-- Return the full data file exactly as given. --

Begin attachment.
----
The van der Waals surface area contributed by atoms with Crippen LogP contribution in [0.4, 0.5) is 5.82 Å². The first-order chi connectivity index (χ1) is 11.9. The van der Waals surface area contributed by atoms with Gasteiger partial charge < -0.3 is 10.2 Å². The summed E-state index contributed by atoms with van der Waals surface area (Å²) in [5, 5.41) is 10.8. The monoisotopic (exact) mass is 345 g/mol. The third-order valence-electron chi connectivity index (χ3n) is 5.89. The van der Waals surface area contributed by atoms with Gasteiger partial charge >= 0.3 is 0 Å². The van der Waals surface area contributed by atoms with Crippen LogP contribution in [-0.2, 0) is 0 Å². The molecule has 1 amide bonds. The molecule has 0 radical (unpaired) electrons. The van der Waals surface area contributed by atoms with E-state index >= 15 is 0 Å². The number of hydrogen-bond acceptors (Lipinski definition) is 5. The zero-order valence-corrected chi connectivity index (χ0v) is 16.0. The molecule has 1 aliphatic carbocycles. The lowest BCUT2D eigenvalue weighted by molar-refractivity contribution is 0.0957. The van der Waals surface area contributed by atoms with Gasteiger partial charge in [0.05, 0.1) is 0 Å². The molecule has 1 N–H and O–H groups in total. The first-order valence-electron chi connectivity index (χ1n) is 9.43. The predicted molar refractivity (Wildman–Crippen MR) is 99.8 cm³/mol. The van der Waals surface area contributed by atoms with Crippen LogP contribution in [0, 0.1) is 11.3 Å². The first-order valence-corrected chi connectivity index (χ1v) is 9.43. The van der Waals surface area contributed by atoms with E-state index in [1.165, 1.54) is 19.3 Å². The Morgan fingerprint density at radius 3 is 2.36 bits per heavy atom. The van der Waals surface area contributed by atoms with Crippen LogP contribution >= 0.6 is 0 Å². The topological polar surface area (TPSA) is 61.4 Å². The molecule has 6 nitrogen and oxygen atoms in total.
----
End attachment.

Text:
The van der Waals surface area contributed by atoms with Crippen LogP contribution in [0.4, 0.5) is 5.82 Å². The first-order chi connectivity index (χ1) is 11.9. The van der Waals surface area contributed by atoms with Gasteiger partial charge < -0.3 is 10.2 Å². The summed E-state index contributed by atoms with van der Waals surface area (Å²) in [5, 5.41) is 10.8. The monoisotopic (exact) mass is 345 g/mol. The third-order valence-electron chi connectivity index (χ3n) is 5.89. The van der Waals surface area contributed by atoms with Gasteiger partial charge >= 0.3 is 0 Å². The van der Waals surface area contributed by atoms with Crippen LogP contribution in [-0.2, 0) is 0 Å². The molecule has 1 amide bonds. The molecule has 0 radical (unpaired) electrons. The van der Waals surface area contributed by atoms with E-state index >= 15 is 0 Å². The number of hydrogen-bond acceptors (Lipinski definition) is 5. The zero-order valence-corrected chi connectivity index (χ0v) is 16.0. The molecule has 1 aliphatic carbocycles. The lowest BCUT2D eigenvalue weighted by molar-refractivity contribution is 0.0957. The van der Waals surface area contributed by atoms with Gasteiger partial charge in [0.05, 0.1) is 0 Å². The molecule has 1 N–H and O–H groups in total. The first-order valence-electron chi connectivity index (χ1n) is 9.43. The predicted molar refractivity (Wildman–Crippen MR) is 99.8 cm³/mol. The van der Waals surface area contributed by atoms with Crippen LogP contribution in [0, 0.1) is 11.3 Å². The first-order valence-corrected chi connectivity index (χ1v) is 9.43. The van der Waals surface area contributed by atoms with E-state index in [1.165, 1.54) is 19.3 Å². The Morgan fingerprint density at radius 3 is 2.36 bits per heavy atom. The van der Waals surface area contributed by atoms with Crippen LogP contribution >= 0.6 is 0 Å². The topological polar surface area (TPSA) is 61.4 Å². The molecule has 6 nitrogen and oxygen atoms in total.